By the end of last year the two were joined by Trine Petersen, 33, a Danish chemical and biotechnical analyst, who describes herself as "the go-getter", often driving out into the desert to pick up abandoned Salukis the group has heard about.

Finally Catherine Gomis, 31, from Australia, a dog trainer and businesswoman, fosters and trains the Salukis and plans to use her business acumen to run fund-raising events.

Why the Arabian desert hound is so important to this group of women might seem curious.

Bred by Bedouin for thousands of years, the Saluki is a desert hunting dog renowned for its stamina, and assisted desert dwellers by hunting for food.

Today, the Saluki is often found in domestic homes, although Saluki racing, similar to greyhound racing but over a longer distance, has become popular regionally in recent years, with the fastest commanding prizes such as cars and cash amounts of more than Dh100,000.

But for the women of Ascod, it is simply a love affair with the breed.

"It's so much more than just an animal," says Anna.

Yelena nods. "I have instant bond with Salukis. I have a gut feeling about them. Looking at a Saluki is like looking at an artform."

Whatever the reason, the women are all passionate about their work, giving up their spare time and some money to keep the organisation alive.

"We barely make ends meet," says Yelena, who adds that Ascod has much bigger plans than simply rehoming unwanted dogs.

"We don't just want to be a shelter. We want to be an educational centre with a shelter, a dog park and a vet on site."

They want to make the project sustainable with boarding kennels for Saluki owners who want to leave their pets while away on holiday, and an exhibition looking at the breed's history and why it is such a huge part of UAE culture and heritage.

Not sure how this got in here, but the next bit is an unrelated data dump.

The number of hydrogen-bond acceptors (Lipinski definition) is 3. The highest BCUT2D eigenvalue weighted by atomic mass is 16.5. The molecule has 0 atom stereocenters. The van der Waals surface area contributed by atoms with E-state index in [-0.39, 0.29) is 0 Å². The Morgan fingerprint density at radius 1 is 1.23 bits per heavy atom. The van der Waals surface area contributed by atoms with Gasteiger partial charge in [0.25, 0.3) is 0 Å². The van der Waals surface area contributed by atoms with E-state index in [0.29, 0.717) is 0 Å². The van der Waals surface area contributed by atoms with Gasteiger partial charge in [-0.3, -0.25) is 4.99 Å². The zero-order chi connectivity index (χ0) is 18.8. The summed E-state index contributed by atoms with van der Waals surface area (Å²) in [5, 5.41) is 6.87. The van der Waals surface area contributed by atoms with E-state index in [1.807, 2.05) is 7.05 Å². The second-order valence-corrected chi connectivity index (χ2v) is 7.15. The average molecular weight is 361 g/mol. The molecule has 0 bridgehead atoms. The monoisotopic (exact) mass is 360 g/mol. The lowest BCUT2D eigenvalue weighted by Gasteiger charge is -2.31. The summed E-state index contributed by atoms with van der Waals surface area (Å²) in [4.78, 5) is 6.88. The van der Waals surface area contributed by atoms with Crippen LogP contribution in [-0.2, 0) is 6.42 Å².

They know there is a demand for such a centre because of all the interest that tourism has generated for the Arabian horse, the camel and the falcon. But as of yet, they have no centre.

As Trine points out: "It's not the ideas that are missing, it's the funding."

The group raises funds through a company set up in the UK.

The members also sell cakes, unwanted household items and traditional Saluki collars at flea markets, and post pictures of dogs undergoing treatment on their Facebook page to encourage residents to donate directly to vets' clinics.

"The ladies working in Ascod go above and beyond the call of duty," says Pamela, who became interested in the breed in 1978 when she began showing them in the US and now wants to help Ascod from California.

"I think it's a shame more is not done to promote and preserve the national dog of the Middle East. I'm going to do whatever I can to raise awareness of these Saluki rescues for those who want to give them homes here in the US."

International support certainly raises Ascod's profile and helps to find more homes, but getting the funds and a licence to run their own shelter and educational centre will take time and money.

There is hope, however. The group now has the support of Sheikh Rashid bin Ahmed Al Maktoum, a Saluki racer and member of the ruling family who owns more than 300 Salukis.

Sheikh Rashid regularly enters his dogs in desert races, housing them in air-conditioned kennels at his home.

He is also one of the organisation's main carers, fostering four dogs that have been abandoned or abused by previous owners, and has become a link between Ascod and the Saluki racing community.

"The two work well together," Sheikh Rashid says. "It used to be that dogs that were no longer needed for racing were thrown in the desert. That doesn't happen here so much, but elsewhere in the region.

"I try to find Europeans that want them as pets or people who want to use them in beauty competitions. But if I have to deal with any organisation I only deal with Ascod. It is easier dealing with them."

For the group, this relationship is crucial.

"We want the racers to understand that if for some reason they are not able to take care of their dog, we'll take it. We don't want it to be abandoned," says Trine.

For now, the volunteers have no idea what the future holds.

"In the long term it will not work without funds," says Anna. "But at the same time, it is hard to turn your back on Salukis that need help and go back to coffee dates - you can't."

Paris and Pooh have bonded with Pamela's family and her other three dogs.

"When I first met Rue, she lifted her paw to put it on me and Paris was very relaxed, like she was saying, 'no worries, you're going to be my mum'.

"What these ladies have done out of their own pockets to save animals that were in horrible conditions is incredible.

"This is a dog, a companion that has been bred to hunt for man and it should be treated with the respect it deserves, even when it no longer serves a purpose."

arayer@thenational.ae